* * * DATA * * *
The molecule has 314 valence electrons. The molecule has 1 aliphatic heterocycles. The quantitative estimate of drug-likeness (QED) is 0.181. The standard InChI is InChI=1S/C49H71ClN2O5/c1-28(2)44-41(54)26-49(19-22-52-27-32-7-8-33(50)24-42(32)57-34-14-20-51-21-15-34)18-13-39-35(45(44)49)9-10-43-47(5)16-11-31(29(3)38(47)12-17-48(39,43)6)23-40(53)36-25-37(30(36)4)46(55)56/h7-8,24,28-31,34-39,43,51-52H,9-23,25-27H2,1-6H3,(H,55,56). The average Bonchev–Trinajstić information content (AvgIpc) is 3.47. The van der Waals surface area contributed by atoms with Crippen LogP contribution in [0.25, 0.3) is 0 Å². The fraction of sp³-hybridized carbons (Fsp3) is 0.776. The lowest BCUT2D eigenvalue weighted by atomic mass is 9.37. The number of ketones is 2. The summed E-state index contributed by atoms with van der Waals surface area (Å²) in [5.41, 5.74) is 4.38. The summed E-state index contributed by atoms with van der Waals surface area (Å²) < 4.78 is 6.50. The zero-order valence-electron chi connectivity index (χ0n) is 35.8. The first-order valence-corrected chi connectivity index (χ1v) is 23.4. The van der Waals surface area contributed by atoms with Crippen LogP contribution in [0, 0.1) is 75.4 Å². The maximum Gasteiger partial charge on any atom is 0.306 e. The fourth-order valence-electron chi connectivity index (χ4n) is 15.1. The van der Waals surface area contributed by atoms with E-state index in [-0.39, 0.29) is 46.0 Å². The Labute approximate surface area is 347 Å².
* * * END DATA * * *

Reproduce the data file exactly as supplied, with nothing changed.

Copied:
The molecule has 314 valence electrons. The molecule has 1 aliphatic heterocycles. The quantitative estimate of drug-likeness (QED) is 0.181. The standard InChI is InChI=1S/C49H71ClN2O5/c1-28(2)44-41(54)26-49(19-22-52-27-32-7-8-33(50)24-42(32)57-34-14-20-51-21-15-34)18-13-39-35(45(44)49)9-10-43-47(5)16-11-31(29(3)38(47)12-17-48(39,43)6)23-40(53)36-25-37(30(36)4)46(55)56/h7-8,24,28-31,34-39,43,51-52H,9-23,25-27H2,1-6H3,(H,55,56). The average Bonchev–Trinajstić information content (AvgIpc) is 3.47. The van der Waals surface area contributed by atoms with Crippen LogP contribution in [0.25, 0.3) is 0 Å². The fraction of sp³-hybridized carbons (Fsp3) is 0.776. The lowest BCUT2D eigenvalue weighted by atomic mass is 9.37. The number of ketones is 2. The summed E-state index contributed by atoms with van der Waals surface area (Å²) in [5.41, 5.74) is 4.38. The summed E-state index contributed by atoms with van der Waals surface area (Å²) < 4.78 is 6.50. The zero-order valence-electron chi connectivity index (χ0n) is 35.8. The first-order valence-corrected chi connectivity index (χ1v) is 23.4. The van der Waals surface area contributed by atoms with Crippen LogP contribution in [0, 0.1) is 75.4 Å². The maximum Gasteiger partial charge on any atom is 0.306 e. The fourth-order valence-electron chi connectivity index (χ4n) is 15.1. The van der Waals surface area contributed by atoms with E-state index in [-0.39, 0.29) is 46.0 Å². The Labute approximate surface area is 347 Å².